Toulon: Visa appointment and Maxi Croissant

Today we drove an hour west to the town of Toulon. I had appointments to finalize my temporary (1 year) resident visa for France. With the Tom Tom it is always easy to find a pay parking structure, but once in the town, I was having a little trouble getting my bearings with only the limited Google map printout I had with me. We found ourselves in a busy pedestrian area right outside the parking structure. I was deciding on whom to ask for directions…and chose poorly. My first person was a girl standing by a staircase. She looked friendly. She had no idea where I wanted to go, and then started asking passersby if they could help her. Two people immediately blew her off, and then I realized this poor girl who was sucking on a lemon was not really ‘all there.’ Then I asked and older woman who had no idea. C’mon, I was pointing to a street next to the Opera House. Do these people have no culture? Third times a charm, I tried the opposite sex, and well, my French must really not be that good, because this guy said ‘follow me I will show you,’ and walked me two blocks to the soccer stadium. Luckily, this all wasted only about 15 minutes of my time, and the tourist information office was only a block away from the soccer stadium. The lady there gave me a map and clear directions.

We were walking up what was probably the main pedestrian street and the weekly market had just ended. The vendors were all about finished packing up their stalls. There was bagged trash and trash from the market on the street. We saw one garbage truck, then behind it two trucks with water tanks and men using high pressure hoses to scrub down the street. Behind them were two sweeper/vacuum trucks sucking everything up. It was like the Disneyland clean up crew after the Main Street parade. We were impressed how municipal authorities can put such manpower into cleaning up after a street market.

First stop was a medical clinic for a physical exam and x-ray. French authorities want to make sure I am not bringing tuberculosis into the country. One interesting thing is that only Gigi and I are required to do the medical exams, the boys never received any kind of paperwork requiring them to submit to a medical exam. Their little lungs are just a capable of carrying tuberculosis as my aged, asthmatic lungs. We sat in a waiting room with North Africans/Africans/Chinese for a short time; the doctor was Bang Bang Bang with the interviews and his assistant with the physicals and x-rays. The nurse listened to my lungs and told me to start taking my asthma medicine again. The doctor gave me my health clearance and prescriptions for asthma medicine (I have a 3 month supply with me, but neglected to communicate that). Then it was off to my visa interview 5 blocks away from the clinic.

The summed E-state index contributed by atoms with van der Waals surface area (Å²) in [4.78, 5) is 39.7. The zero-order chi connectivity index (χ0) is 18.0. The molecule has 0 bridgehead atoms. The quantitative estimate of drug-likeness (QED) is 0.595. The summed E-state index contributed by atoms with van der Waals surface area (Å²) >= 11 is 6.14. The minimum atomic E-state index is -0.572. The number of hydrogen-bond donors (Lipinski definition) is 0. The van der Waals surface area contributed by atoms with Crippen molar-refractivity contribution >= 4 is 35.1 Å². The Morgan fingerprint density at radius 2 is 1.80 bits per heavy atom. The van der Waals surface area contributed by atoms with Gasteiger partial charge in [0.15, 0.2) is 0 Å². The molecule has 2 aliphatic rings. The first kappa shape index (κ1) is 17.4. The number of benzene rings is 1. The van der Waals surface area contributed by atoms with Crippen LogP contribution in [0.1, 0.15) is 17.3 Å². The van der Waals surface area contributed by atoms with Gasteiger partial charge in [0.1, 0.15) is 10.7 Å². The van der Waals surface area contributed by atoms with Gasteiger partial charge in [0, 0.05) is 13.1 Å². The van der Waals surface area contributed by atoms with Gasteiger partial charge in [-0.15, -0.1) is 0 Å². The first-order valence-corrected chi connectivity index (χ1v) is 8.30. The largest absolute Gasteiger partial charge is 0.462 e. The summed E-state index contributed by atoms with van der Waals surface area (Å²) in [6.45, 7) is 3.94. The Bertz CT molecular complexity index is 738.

At the OFII office we only waited 5 minutes for an interview. Two people from the clinic were also there, seems we were on the same bureaucratic treadmill. The lady interviewer was very welcoming and really this went as smooth as could be. Hey, I had paid the 349 Euro tax for this interview already and had my proof of payment. Easy peasy, I now have my clear Temporary Resident Visa for France.

For a treat we stopped at a corner café that had the largest pastries we had ever set eyes on. Jordan is especially fond of croissants, and this baby (see pic) was just something you would expect to see in a comic book, it just could not be real, but it was. The three of us ate about half of it; we took the other half home and ate it with our dinner. One croissant, 6 servings, all for 3 Euros.

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